European Literature on the Edge was a panel debate organised by Literature Across Frontiers for Diyarbakir Literature Days, bringing together the writers Clare Azzpoardi (Malta), Julia Fiedorczuk (Poland), Niall Griffiths (Wales), moderated by Alexandra Büchler and Övgü Gökçe Yaşa.
This debate was streamed during the Diyarbakir Literature Days festival in October 2020. You can watch the debate here: https://www.youtube.com/watch?v=dhIEGsiGCBk&t=1s
Clare Azzopardi (1977) is an award-winning Maltese writer of books for children and adults. Her work has been translated into several languages and her latest book of short stories Kulħadd ħalla isem warajh (The names they left behind) was published in Croatian, Hungarian, Slovenian and Arabic. Her books for young readers include trilogy, a series of ten novellas, and several picture books, one of which she also turned into a libretto for a children’s opera. She is Head of Department of Maltese at the University of Malta Junior College and an active member of Inizjamed, an NGO whose mission is to promote literature in Malta and abroad. With Inizjamed, she has co-organised literary festivals and workshops, often in collaboration with Literature Across Frontiers.
Alexandra Büchler is director of Literature Across Frontiers, the European Platform for Literary Exchange, Translation and Policy Debate. She has developed a range of initiatives aimed at fostering literary exchange and translation in Europe, and between Europe and other global regions. A translator and editor, she has close to thirty publications to her name, including novels, short stories, anthologies of translated fiction and books on modern art and architecture. She edited New Voices from Europe and Beyond, a series of contemporary poetry anthologies from Arc Publications for a decade. Her latest publications are the English translation of a Czech modern classic The House of a Thousand Floors (2016) by Jan Weiss, and Zero Hours on the Boulevard (2018) an anthology of stories by young authors from Wales and the rest of Europe.
Julia Fiedorczuk is a Polish poet, prose writer, translator and lecturer of American literature at Warsaw University. She has published six collections of poetry, two collections of short stories and two novels. She was part of the international literary project Metropoetica: Women Writing Cities, co-organised by Literature Across Frontiers. and is a regular contributor to the feminist magazine Zadra (Splinter). Much of her work is associated with ecocriticism and is often attributed for popularising the ecopoetry genre. Her collection of poetry Psalmy (Psalms, 2017), won the Wisława Szymborska’s Poetry Award, seeks to include and represent those without a voice, by mourning those who lost their lives in war, but also for species and ecosystems that have become irrevocably lost. Her poems have been translated into many languages, including English, Swedish, Czech, Japanese, and Welsh.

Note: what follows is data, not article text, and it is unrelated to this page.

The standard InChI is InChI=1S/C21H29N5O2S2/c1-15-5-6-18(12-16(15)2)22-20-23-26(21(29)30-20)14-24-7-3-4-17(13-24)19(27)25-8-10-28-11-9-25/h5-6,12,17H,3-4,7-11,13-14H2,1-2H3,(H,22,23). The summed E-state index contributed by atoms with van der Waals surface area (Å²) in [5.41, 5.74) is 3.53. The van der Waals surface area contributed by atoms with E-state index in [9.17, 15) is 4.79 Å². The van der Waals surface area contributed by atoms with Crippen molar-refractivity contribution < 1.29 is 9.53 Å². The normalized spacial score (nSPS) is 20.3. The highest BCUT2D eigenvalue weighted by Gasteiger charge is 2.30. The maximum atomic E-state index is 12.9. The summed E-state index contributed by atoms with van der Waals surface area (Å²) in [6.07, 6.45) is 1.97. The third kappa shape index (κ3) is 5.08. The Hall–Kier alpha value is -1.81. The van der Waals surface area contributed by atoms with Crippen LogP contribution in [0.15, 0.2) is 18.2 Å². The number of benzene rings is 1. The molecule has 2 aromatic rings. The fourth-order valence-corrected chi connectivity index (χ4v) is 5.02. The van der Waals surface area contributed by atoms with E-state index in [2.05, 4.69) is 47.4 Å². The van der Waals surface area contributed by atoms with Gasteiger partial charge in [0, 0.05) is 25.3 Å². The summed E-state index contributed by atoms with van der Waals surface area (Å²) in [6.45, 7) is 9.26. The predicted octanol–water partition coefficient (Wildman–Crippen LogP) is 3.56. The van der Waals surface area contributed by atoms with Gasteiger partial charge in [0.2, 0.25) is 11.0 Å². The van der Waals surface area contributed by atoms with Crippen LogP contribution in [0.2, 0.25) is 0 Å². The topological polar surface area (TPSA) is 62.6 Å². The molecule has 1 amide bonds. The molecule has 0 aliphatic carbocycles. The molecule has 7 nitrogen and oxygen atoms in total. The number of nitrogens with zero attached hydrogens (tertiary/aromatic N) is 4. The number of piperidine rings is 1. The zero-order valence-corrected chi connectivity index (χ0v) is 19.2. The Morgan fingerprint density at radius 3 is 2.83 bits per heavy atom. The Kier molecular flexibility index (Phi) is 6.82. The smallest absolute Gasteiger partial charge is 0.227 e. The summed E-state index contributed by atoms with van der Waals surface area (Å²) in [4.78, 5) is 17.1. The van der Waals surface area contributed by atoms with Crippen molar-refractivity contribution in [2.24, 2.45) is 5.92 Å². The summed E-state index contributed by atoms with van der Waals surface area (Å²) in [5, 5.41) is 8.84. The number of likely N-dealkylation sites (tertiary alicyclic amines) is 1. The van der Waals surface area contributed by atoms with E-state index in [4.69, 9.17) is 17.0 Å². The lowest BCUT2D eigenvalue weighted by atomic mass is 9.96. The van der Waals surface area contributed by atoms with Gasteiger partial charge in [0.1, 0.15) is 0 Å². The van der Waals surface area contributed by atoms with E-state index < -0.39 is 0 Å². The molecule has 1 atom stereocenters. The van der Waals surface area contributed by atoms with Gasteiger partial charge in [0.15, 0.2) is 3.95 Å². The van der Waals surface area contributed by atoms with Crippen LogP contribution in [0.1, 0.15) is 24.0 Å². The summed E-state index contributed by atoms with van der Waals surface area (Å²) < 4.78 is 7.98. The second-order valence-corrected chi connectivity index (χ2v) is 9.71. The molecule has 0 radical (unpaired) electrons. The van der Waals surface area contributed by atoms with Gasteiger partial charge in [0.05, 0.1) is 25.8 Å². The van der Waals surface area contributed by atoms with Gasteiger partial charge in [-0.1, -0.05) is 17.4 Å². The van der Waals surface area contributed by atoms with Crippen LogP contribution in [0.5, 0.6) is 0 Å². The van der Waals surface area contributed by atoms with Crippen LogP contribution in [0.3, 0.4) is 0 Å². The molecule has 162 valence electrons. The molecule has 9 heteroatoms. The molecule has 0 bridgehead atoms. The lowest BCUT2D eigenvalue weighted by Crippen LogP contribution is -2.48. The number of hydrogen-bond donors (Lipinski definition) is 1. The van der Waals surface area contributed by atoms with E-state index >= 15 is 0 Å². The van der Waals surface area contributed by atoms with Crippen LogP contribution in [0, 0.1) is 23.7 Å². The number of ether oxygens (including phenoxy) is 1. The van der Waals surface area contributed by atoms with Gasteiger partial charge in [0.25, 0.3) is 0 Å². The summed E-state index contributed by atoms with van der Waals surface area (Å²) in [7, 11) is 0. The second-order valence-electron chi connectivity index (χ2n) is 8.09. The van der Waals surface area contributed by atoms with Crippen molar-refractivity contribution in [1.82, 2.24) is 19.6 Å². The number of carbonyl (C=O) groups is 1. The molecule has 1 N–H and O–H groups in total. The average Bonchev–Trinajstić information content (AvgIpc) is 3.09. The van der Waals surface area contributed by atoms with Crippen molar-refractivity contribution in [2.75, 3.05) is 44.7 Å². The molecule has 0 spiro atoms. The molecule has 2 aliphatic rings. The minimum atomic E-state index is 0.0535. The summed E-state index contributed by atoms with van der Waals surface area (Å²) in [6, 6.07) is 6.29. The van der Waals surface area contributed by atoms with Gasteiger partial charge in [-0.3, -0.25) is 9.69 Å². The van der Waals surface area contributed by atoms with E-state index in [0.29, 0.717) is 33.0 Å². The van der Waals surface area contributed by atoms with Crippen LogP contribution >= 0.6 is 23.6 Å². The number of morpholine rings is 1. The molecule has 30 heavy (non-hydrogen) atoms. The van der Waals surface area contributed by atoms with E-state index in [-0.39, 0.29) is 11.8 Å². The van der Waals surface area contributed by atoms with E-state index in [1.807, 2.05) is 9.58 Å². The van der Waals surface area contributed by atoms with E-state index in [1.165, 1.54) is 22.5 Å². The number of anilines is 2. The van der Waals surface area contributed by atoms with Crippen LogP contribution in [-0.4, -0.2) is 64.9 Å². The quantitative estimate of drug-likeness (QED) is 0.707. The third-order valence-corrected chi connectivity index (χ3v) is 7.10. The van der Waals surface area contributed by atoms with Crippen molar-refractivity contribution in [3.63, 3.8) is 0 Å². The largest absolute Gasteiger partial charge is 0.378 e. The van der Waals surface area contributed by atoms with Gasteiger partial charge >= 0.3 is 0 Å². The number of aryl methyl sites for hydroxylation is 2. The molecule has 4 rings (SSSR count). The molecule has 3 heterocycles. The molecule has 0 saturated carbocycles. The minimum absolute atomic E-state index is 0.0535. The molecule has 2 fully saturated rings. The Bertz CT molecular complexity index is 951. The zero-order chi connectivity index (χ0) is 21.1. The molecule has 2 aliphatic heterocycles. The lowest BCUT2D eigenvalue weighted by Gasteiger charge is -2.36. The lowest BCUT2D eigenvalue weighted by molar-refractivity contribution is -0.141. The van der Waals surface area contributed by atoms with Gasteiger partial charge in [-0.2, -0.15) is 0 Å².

Niall Griffiths (1966) has been a prominent voice on the Welsh literary scene since his first novel Grits (2000) introduced him as a distinctive vernacular narrator. Twice the winner of the Wales Book of the Year Award, with his fourth novel Stump (2003) and his latest, Broken Ghost (2019), which tackles themes of austerity and social breakdown. The Dreams of Max and Ronnie is a retelling of The Dream of Rhonabwy in the New Stories from the Mabinogion series by the Welsh publisher Seren. His novel Grit was adapted for television and Kelly and Victor (2003) was made into a feature film, and his work has been translated into a number of languages. He also published a collection of poetry Red Roar: 20 Years of Words (2015), two travel guides to Aberystwyth and Liverpool, and Ten Pound Pom (2011), part memoir, part travelogue about Australia, where he lived as a child.